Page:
Ready? Think fast.
A tornado is approaching. You're inside your warm, snuggly house and you only have a few minutes to decide what to do to help prevent horrible destruction and possible bodily injury from the storm. Should you open the windows, in the hopes that the low pressure from the system will fill the house and not cause the windows to blow? Or should you not even give the windows a second of your time, and just hightail it to the safest place in the house?
Before we answer the question, let's talk a little bit about tornadoes. Whirling, stormy twisters create a path of unholy destruction everywhere they go. Dervishes with so much pressure built up that they pop open houses like so many tight seams, and rip roofs off buildings. Do you see what we're getting at here?
Tornadoes aren't going to calm down when they encounter an open window. They're going to blow right through it and never look back. But of course, that's the short answer to the question. Where, exactly, did we get the idea that opening up a house to equalize pressure in a tornado would work? And is there some other strategy that might help?
First off, you weren't just hearing old wives' tales. It really was the standard wisdom for a while that the extreme pressure of a tornado would less affect a house if you opened it up, to allow equalization between outside and in. The thought was that if you left your windows closed, the low pressure of the twister would cause the higher pressure in the house to push out [source: Williams]. The hypothetical result? An exploding house.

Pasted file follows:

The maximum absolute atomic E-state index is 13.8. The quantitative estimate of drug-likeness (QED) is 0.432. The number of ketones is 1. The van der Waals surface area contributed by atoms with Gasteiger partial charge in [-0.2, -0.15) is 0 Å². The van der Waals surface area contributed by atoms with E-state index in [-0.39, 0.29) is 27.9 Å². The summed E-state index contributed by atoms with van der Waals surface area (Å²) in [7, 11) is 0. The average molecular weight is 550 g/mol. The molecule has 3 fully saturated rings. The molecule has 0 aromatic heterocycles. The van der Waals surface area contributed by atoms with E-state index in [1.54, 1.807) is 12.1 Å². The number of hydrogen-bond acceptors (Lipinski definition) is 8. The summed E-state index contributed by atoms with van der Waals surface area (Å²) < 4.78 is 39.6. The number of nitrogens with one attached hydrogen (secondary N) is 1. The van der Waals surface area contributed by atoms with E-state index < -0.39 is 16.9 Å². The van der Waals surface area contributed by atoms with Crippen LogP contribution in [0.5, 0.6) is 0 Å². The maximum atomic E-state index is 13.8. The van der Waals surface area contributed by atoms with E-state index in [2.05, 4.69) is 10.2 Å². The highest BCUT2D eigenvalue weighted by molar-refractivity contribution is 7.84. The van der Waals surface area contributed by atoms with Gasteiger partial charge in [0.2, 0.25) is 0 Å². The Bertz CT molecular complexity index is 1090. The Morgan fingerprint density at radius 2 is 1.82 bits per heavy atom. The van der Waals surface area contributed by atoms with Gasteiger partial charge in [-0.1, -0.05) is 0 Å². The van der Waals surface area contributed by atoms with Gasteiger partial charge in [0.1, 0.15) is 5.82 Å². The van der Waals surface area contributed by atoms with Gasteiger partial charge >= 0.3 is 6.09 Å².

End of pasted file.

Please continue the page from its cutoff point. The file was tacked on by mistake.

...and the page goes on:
Now, when this theory was actually put to the test? Researchers found it didn't hold up. Leaving windows open actually caused the force of the tornado to push up on the roof of the house, while the gusts of the twister lifted the roof. Open windows and doors, in other words, resulted in an airborne roof [source: Williams].
The bottom line? A tornado is much too strong to "equalize" with the pressure of a house, and if it wants to let itself in through open windows or doors — you better believe it has an aggressive way of doing it. Instead of wasting time running to unlatch locks or open shutters, get yourself to a safe place in the house, hunker down and wait it out.
- AccuWeather. "Top Five Tornado Myths Debunked." June 13, 2012. (Dec. 10, 2014) http://www.accuweather.com/en/weather-news/top-five-tornado-myths-debunke/61918
- Edwards, Roger. "Tornado Safety." National Weather Service Storm Prediction Center. 2014. (Dec. 10, 2014) http://www.spc.noaa.gov/faq/tornado/safety.html
- M., Karen Beth. "Tornado Safety." Ask a Scientist! May 22, 2003. (Dec. 10, 2014) http://www.newton.dep.anl.gov/askasci/wea00/wea00162.htm
- Van N., Kelly. "Air Pressure and Tornadoes." Ask a Scientist! Feb. 26, 2004. (Dec. 10, 2014) http://www.newton.dep.anl.gov/askasci/wea00/wea00183.htm
- Weather Underground. "Tornadoes: Fact Vs. Myth." 2014. (Dec. 10, 2014) http://www.wunderground.com/resources/severe/tornado_myths.asp
- Williams, Jack. "Tornado safety." USA Today. Aug. 20, 2004. (Dec. 10, 2014) http://usatoday30.usatoday.com/weather/resources/askjack/watorsaf.htm